A common feature of CrossFit workouts, thrusters are often included as part of the CrossFit games. A complex or combination of two exercises performed simultaneously -- the front squat and the overhead press -- thrusters can be done for low repetitions with heavy weights to develop strength, or light weights for high repetitions to develop cardiovascular and muscular endurance. The weight used and number of reps performed varies according to the Workout of the Day or WOD being performed, with typical weights being between 45 and 135 pounds.
Preparation and Considerations
Thrusters involve a large number of major muscles as well as several minor ones. To ensure your body is adequately prepared for the total-body demands of thrusters, warm up by performing some light cardio, dynamic mobility and stretching exercises for your upper body and lower body, and some practice reps using an empty barbell or wooden pole.
A typical Olympic barbell, as is often used for thrusters, weighs 45 pounds, which may prove too heavy for some exercisers. To scale the exercise down to a more manageable level of difficulty, perform this exercise using a lighter training barbell or, alternatively, a broom handle, wooden dowel or similar. Thrusters can also be performed using a medicine ball, sandbag, dumbbells or kettlebells for variety.
Getting into Position
Although there is nothing to stop you starting a thruster with your barbell resting in a shoulder-high squat rack, CrossFit purists often prefer to lift the bar from the floor to shoulder-height themselves using a movement called a clean. This is also how thrusters are performed in the CrossFit Games.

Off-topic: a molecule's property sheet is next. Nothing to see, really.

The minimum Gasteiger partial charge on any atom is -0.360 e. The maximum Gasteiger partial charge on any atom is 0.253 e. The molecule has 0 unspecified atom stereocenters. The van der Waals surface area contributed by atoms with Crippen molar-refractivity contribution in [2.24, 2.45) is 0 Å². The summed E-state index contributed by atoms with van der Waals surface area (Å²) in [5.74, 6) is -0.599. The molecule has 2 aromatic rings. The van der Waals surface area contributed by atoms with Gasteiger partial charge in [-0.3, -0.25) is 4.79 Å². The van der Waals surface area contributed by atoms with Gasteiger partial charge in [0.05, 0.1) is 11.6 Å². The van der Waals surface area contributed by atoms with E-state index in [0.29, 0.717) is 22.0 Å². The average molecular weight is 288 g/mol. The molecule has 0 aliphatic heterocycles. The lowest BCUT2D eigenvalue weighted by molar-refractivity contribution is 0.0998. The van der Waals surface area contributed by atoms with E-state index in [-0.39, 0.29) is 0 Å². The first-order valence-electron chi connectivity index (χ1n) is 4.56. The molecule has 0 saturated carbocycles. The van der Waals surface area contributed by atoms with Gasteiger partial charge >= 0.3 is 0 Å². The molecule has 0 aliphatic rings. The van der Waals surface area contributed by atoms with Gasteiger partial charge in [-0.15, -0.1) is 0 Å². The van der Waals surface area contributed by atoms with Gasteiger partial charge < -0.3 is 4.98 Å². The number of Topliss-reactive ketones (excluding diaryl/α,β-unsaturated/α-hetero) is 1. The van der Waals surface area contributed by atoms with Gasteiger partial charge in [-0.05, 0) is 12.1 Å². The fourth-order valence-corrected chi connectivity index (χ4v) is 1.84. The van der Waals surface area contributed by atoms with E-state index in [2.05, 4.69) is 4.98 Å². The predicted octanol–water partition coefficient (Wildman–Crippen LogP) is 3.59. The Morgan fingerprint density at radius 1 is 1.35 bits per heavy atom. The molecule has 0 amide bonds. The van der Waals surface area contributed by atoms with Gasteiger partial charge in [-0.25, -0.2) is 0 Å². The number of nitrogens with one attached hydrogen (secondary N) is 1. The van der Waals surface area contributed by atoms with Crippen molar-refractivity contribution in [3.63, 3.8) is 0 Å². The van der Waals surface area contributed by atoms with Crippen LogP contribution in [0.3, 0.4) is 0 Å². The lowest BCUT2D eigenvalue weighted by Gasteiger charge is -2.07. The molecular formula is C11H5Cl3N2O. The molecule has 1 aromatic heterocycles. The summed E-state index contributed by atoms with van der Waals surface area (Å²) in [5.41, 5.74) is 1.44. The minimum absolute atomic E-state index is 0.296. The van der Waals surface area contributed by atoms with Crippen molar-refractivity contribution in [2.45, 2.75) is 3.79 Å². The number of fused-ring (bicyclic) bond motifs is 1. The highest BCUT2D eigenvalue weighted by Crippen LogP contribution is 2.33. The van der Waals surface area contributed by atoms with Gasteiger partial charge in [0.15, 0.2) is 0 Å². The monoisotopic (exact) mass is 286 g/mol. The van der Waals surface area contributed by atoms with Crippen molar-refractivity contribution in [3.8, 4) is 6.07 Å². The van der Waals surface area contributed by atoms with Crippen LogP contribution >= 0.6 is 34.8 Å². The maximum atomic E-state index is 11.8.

With your barbell on the floor, stand with your toes under the bar and about hip-width apart. Grasp the bar firmly with an overhand, shoulder-width grip. Straighten your arms, lower your hips below shoulder-height, lift your chest, pull your shoulders down and back, and brace your core.
Explosively stand up and, as the weight approaches your hips, pull with your arms and dip your knees to catch the bar in front of your collarbone. Once the bar is in position, pause and ready yourself to perform a set of thrusters.
Having cleaned the bar from the floor or walked back out of a squat rack, stand with your feet shoulder-width apart and your torso upright. Push your hips back, bend your knees and then squat down until your hip crease passes your knees. Stand up quickly and use this momentum to help you push the bar up and overhead to full lockout. Lower the bar back to your shoulders and repeat.
To develop total-body strength, perform one to five thrusters using a heavy weight. For building muscle, do sets of six to 12. Sets of 13 to 20 or more repetitions will improve your muscular endurance. Two to five sets of thrusters is generally sufficient for most exercisers.
For safety, keep your torso as upright as you can, do not round your lower back, do not let your knees drop in or out of neutral and keep your knees behind your toes. Keep a firm grip ion the bar and all times, and refrain from using a false or thumb-less grip. Also, take care not to drop the weight on yourself -- avoid working to failure with this exercise.
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